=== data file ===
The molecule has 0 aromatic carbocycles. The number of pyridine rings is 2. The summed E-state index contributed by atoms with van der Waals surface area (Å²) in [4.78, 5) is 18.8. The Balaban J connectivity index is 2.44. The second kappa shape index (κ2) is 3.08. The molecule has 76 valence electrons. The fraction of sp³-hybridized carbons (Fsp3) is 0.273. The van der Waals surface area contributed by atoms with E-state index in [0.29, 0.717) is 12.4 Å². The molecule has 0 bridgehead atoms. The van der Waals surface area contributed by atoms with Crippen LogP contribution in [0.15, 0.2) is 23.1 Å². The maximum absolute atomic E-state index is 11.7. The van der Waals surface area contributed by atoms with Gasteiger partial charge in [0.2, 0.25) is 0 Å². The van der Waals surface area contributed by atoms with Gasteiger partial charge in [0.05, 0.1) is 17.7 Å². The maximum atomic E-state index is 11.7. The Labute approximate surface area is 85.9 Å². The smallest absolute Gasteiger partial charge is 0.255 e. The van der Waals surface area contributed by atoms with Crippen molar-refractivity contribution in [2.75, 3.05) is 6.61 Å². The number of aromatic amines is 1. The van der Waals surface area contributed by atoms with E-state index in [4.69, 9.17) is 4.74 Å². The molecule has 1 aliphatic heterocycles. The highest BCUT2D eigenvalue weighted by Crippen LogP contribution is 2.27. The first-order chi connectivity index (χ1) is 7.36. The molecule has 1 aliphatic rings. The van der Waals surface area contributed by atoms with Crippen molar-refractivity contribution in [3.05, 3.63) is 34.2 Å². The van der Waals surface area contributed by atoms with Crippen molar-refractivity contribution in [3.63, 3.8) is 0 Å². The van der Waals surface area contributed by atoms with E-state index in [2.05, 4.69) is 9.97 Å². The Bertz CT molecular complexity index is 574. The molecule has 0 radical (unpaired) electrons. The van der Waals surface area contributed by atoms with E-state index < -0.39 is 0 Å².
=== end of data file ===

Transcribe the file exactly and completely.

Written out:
The molecule has 0 aromatic carbocycles. The number of pyridine rings is 2. The summed E-state index contributed by atoms with van der Waals surface area (Å²) in [4.78, 5) is 18.8. The Balaban J connectivity index is 2.44. The second kappa shape index (κ2) is 3.08. The molecule has 76 valence electrons. The fraction of sp³-hybridized carbons (Fsp3) is 0.273. The van der Waals surface area contributed by atoms with E-state index in [0.29, 0.717) is 12.4 Å². The molecule has 0 bridgehead atoms. The van der Waals surface area contributed by atoms with Crippen LogP contribution in [0.15, 0.2) is 23.1 Å². The maximum absolute atomic E-state index is 11.7. The van der Waals surface area contributed by atoms with Gasteiger partial charge in [0.2, 0.25) is 0 Å². The van der Waals surface area contributed by atoms with Gasteiger partial charge in [0.05, 0.1) is 17.7 Å². The maximum atomic E-state index is 11.7. The Labute approximate surface area is 85.9 Å². The smallest absolute Gasteiger partial charge is 0.255 e. The van der Waals surface area contributed by atoms with Crippen molar-refractivity contribution in [2.75, 3.05) is 6.61 Å². The number of aromatic amines is 1. The van der Waals surface area contributed by atoms with E-state index in [4.69, 9.17) is 4.74 Å². The molecule has 1 aliphatic heterocycles. The highest BCUT2D eigenvalue weighted by Crippen LogP contribution is 2.27. The first-order chi connectivity index (χ1) is 7.36. The molecule has 1 aliphatic rings. The van der Waals surface area contributed by atoms with Crippen molar-refractivity contribution in [3.05, 3.63) is 34.2 Å². The van der Waals surface area contributed by atoms with Crippen molar-refractivity contribution in [3.63, 3.8) is 0 Å². The van der Waals surface area contributed by atoms with E-state index in [2.05, 4.69) is 9.97 Å². The Bertz CT molecular complexity index is 574. The molecule has 0 radical (unpaired) electrons. The van der Waals surface area contributed by atoms with E-state index < -0.39 is 0 Å².